An ASIC review of advertising targeting Chinese-speaking home buyers has prompted four mortgage broking firms to change their home loan advertising.
The Sydney brokerages that published the misleading advertising are Ace Mortgage Market (located in Parramatta), Aus Realty Group (located in Hurstville), Apex Finance & Mortgage (located in Burwood) and Trans Australia Mortgage Finance (located in Burwood and Chatswood).
ASIC said the range of concerns contained in the advertisements targeting Chinese-speaking home buyers included representations in Chinese such as ‘lowest fixed rate’ and ‘no proof of income’, "which may be false and misleading statements, or indicate a breach of the responsible lending obligations".
The regulator said some of the advertisements also had a heavy reliance on disclaimers, such as ‘terms and conditions apply’, that did not explain qualifying terms and conditions.
"Also, promoters tended to advertise benefits in Chinese language, but stated the disclaimers and qualifications in English, when the advertising was aimed at non-English-speaking consumers," ASIC said.
Other concerns with the advertisements included failure to disclose the required comparison rate when quoting an annual percentage interest rate, failure to disclose the required warning about the accuracy of the comparison rates, and failure by their promoters to regularly review the advertisements to ensure accuracy and compliance with the law.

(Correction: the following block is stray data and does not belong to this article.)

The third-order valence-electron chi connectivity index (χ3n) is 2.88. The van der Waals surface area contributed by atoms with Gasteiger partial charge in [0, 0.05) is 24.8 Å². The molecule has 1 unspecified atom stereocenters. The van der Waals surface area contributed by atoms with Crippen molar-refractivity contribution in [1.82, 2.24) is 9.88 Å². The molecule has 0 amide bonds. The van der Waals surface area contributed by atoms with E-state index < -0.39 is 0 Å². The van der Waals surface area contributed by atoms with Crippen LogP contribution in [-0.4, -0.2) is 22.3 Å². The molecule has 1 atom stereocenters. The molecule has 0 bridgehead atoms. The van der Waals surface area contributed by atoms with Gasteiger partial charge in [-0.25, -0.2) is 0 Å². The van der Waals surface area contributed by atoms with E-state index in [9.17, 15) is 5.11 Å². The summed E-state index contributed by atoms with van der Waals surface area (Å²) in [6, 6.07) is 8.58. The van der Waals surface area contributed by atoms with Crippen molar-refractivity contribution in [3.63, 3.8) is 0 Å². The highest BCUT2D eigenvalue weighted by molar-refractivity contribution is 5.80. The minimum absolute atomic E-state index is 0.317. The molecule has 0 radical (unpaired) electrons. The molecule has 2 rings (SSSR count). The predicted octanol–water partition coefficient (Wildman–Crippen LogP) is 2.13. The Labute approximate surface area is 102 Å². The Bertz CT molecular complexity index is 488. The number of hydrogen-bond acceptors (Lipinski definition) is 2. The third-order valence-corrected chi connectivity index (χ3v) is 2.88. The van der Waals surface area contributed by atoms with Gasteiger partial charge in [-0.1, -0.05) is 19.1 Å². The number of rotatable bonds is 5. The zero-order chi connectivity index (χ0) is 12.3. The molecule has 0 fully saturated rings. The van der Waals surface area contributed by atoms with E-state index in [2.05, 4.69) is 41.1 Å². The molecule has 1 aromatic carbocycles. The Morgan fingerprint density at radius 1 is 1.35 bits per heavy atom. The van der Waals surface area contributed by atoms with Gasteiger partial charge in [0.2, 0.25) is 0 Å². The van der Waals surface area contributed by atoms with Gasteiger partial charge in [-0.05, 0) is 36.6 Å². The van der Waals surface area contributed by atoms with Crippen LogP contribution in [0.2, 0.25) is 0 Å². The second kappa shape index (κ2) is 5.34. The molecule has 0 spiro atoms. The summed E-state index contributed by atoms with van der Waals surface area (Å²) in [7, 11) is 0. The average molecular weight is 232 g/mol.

ASIC deputy chair Peter Kell emphasised that The Australian Consumer Law applies to all advertising, including advertising in foreign languages.
"Consumers who are unable to understand written English are likely to be more reliant on advertising in their native language when in need of a financial product," he said.
"Promoters should ensure that their advertising is up to date and complies with the law. If the majority of the advertising is in a foreign language, the warnings, disclaimers or qualifications should be prominently disclosed in the same advertising and explained in that same language."